The Road to Impasse: Why Hollywood is Bracing for a Possible WGA Strike and Looking Forward

On Friday, April 21 the Brooklyn Entertainment and Sports Law Society (BESLS) hosted the inaugural Brooklyn Law Entertainment Law Symposium. The Symposium theme was “Contemporary Legal Issues in the Entertainment Industry” and had many students, faculty, practitioners, family, and friends in attendance – BESLS is already excited for next year!

The first panel of the day, “The Road to Impasse: Why Hollywood is Bracing for a Possible WGA Strike and Looking Forward,” provided an extremely timely discussion of the potential impending Writer’s Guild of America (WGA) strike. Eriq Gardner (Founding Partner and National Correspondent for Puck News; Former Legal Editor at Large at the Hollywood Reporter) moderated the panel, and was joined by Lee Goldberg (Counsel at Frankfurt, Kurnit, Klein, & Selz PC), Emily Herrell (Manager and Owner of Like-Minded Management), and Brooklyn Law alum Michael Maizner (Founder and Managing Partner at Maizner & Associates, PLLC).

The panel began with a discussion of the unique nature of a potential writer’s strike.  The panelists pointed to the fact that 98% of WGA members approved the strike, which is an unprecedented percentage.  Mr. Gardner proceeded by asking the panelists “why now?” The panelists agreed that this potential strike is the product of many years of pent-up frustration that pre-dates the COVID-19 pandemic.  Additionally, the panelists noted that the WGA may be feeling particularly emboldened as a result of their successful defeat of the “Big 3” Hollywood talent agencies –WME, CAA, and UTA – and take-down of the “packaging” practice.

The panelists proceeded to discuss the effects of streaming into the entertainment landscape, particularly the instability such technology has introduced into the lives of writers. The panelists discussed the shift away from the classic network television model of 22-episodes per season to the streaming format of 10 episodes per season.  The classic network television model provided steady work for a writer and gave them ample time to forge relationships and advance within the writer’s room.  In contrast, the streaming model affords less time to writers to forge such relationships, as the new landscape has given rise to the use of “mini rooms.” Mini rooms are mini writer’s rooms where a group of writers may develop ideas for an entire series’ run. Considering the fact that this practice condenses the typical season-long writing process into a finite period of time, it leaves writers little to no room to “ascend the ranks” as they would in other, more traditional settings.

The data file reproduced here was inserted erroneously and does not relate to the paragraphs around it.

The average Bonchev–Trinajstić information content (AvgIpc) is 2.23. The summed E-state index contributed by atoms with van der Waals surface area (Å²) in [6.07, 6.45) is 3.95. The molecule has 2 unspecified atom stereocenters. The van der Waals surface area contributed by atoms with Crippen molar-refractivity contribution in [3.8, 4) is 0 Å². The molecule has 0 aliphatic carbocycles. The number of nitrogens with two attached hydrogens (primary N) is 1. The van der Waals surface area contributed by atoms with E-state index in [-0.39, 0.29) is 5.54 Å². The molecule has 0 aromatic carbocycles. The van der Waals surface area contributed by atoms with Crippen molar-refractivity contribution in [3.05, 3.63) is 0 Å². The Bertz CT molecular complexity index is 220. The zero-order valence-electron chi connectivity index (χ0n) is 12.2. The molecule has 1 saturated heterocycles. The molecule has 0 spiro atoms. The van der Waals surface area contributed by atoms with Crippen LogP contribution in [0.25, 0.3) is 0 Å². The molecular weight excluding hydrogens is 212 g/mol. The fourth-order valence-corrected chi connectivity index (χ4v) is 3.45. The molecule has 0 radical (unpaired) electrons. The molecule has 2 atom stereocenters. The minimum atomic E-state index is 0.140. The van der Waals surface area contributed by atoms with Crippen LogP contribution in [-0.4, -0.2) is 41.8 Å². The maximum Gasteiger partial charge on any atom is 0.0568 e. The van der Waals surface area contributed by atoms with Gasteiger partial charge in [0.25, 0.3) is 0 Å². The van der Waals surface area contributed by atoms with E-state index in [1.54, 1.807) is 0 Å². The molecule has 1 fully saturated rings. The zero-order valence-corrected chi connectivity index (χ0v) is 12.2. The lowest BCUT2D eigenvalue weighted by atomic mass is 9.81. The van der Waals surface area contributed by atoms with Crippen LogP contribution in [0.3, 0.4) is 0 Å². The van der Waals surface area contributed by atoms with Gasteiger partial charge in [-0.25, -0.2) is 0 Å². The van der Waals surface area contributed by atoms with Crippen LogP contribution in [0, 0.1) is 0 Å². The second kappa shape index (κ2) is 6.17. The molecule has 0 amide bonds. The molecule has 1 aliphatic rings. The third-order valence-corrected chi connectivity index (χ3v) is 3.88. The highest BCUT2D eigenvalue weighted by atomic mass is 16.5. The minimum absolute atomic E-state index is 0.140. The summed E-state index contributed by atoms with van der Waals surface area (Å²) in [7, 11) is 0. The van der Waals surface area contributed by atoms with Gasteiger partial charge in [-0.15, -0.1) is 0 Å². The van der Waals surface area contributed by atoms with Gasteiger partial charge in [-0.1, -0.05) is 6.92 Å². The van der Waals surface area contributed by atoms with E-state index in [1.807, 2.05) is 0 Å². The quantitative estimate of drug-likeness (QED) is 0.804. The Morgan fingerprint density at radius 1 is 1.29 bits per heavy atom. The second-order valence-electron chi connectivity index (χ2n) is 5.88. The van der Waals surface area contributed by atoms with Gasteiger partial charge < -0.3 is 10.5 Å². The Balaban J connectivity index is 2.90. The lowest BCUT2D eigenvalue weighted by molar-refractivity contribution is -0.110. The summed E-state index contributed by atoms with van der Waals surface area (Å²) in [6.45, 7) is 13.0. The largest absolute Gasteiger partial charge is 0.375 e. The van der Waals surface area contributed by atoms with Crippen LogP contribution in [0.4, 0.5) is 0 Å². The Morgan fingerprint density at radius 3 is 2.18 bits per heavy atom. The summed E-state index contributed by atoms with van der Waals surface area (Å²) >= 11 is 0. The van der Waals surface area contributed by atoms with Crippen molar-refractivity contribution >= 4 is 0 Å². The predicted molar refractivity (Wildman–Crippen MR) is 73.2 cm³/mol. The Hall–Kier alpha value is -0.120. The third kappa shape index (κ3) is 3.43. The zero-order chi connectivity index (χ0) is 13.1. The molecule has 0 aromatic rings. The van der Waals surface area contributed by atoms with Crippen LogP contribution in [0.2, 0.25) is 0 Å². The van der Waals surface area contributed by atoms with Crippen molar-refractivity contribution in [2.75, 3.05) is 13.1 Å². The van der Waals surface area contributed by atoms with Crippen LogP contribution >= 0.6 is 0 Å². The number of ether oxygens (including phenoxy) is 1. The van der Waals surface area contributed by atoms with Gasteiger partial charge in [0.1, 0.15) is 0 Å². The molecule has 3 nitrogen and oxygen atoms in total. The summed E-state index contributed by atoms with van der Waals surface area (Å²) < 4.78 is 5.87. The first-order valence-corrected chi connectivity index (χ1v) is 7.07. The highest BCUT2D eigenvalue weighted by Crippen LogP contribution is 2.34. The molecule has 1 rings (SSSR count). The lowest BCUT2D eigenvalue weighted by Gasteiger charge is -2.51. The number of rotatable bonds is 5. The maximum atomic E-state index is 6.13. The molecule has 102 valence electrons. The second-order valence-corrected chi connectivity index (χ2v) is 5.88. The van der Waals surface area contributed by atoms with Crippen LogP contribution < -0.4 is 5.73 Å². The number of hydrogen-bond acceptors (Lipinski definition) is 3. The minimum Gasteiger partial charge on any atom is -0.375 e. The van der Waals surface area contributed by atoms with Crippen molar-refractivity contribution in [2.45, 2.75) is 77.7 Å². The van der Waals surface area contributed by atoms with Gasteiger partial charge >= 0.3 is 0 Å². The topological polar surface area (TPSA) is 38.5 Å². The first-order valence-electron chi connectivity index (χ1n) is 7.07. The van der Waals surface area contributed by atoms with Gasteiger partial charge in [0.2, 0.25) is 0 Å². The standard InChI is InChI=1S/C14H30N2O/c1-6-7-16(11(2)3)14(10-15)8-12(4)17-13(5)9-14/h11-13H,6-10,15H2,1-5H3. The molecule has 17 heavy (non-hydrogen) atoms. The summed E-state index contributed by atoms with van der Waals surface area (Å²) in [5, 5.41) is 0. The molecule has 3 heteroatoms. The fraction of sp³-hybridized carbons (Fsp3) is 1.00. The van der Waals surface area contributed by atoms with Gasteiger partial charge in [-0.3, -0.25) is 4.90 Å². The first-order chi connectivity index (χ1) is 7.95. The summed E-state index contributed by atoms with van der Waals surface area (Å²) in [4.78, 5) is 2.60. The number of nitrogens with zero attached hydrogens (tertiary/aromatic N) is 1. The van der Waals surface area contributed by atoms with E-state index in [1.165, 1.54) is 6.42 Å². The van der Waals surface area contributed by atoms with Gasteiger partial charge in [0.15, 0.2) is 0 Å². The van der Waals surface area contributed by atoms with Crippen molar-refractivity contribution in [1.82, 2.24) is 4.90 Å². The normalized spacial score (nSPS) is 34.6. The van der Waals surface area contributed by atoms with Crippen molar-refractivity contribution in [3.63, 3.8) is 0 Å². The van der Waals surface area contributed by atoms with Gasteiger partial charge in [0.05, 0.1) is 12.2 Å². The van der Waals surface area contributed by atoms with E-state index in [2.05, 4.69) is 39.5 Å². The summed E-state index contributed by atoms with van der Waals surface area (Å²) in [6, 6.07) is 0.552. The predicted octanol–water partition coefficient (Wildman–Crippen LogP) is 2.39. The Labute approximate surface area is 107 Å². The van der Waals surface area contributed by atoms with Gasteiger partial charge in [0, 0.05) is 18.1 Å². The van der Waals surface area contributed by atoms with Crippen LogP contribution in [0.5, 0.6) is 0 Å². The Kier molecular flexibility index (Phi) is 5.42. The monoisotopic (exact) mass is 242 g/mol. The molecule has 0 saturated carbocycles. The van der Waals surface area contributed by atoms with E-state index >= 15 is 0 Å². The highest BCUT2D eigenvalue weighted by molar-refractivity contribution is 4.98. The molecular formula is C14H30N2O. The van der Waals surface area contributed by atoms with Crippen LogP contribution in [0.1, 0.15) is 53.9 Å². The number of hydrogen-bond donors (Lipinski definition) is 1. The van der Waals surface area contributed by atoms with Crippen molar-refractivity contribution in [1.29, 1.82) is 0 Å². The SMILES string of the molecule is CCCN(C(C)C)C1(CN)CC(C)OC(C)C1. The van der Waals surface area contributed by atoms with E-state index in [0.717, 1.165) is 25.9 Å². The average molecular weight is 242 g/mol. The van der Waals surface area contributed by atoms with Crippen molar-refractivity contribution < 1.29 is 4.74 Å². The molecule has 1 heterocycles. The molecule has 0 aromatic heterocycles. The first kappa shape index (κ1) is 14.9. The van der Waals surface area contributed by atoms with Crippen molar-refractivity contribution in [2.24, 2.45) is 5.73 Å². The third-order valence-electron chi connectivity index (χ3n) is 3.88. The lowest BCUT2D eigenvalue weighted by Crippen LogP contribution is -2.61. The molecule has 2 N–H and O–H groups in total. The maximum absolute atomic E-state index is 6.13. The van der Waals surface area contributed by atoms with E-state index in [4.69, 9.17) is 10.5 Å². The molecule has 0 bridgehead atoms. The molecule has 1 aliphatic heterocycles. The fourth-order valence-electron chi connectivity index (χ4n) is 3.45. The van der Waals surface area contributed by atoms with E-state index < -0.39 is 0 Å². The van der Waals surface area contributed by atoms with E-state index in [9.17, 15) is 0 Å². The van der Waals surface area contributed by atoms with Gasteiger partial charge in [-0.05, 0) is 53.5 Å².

The panelists also highlighted that it is a common practice of these major streaming service providers to conceal their ratings and statistics from the public.  The panelists pointed to this as being an issue due to the fact that a lot of writers obtain their key financial benefits on the “back-end.”  In contrast to an “up-front” payment, which typically consist of profits made either before or upon the beginning of the project, “back-end” payments include profits made after the project is finished, like residuals.  In the traditional landscape, these payments were calculated based on Nielsen ratings, which are publicly reported.  The fact that streaming services keep their ratings and statistics secret make it extremely difficult to calculate the true amount of compensation a writer should be earning from a project.  This often results in writers being inadequately paid for their services.

Mr. Gardner asked the panelists whether the 2007 WGA Strike can provide any insight into what to expect if the WGA proceeds with this strike in the upcoming weeks.  The panelists speculated that similar to the fall-out of the 2007 WGA strike, the consuming public likely would see an increased push towards reality television programming but that immediately, there likely would be a noticeable difference in available programming if the strike were to proceed.  This is largely due to the fact that in the past decade streaming has emerged as the dominant form of consumption in the U.S. and the content libraries of these streaming services are practically boundless.  The panelists did however note that broadcast would likely take an immediate hit, with late-night television programs being the first to reflect the empty writer’s rooms.   

The panel concluded with Mr. Gardner asking the panelists whether they believe a strike will occur or not.  The panelists agreed that there is far more going on than what meets the eye, and that even the most informed industry insiders are unsure what the outcome will be.  Ultimately, we will have to wait and see.

BESLS and everyone in attendance would like to thank our amazing panelists, Ms. Goldberg, Ms. Herrell, Mr. Maizner and moderator Eriq Gardner for an extremely thoughtful and topical conversation about the looming WGA Strike.

Editors Note: After failed negotiations, the WGA strike commenced on May 2, 2023.

Written by: Haley Zenenberg
Haley is a 2024 J.D. Candidate at Brooklyn Law School

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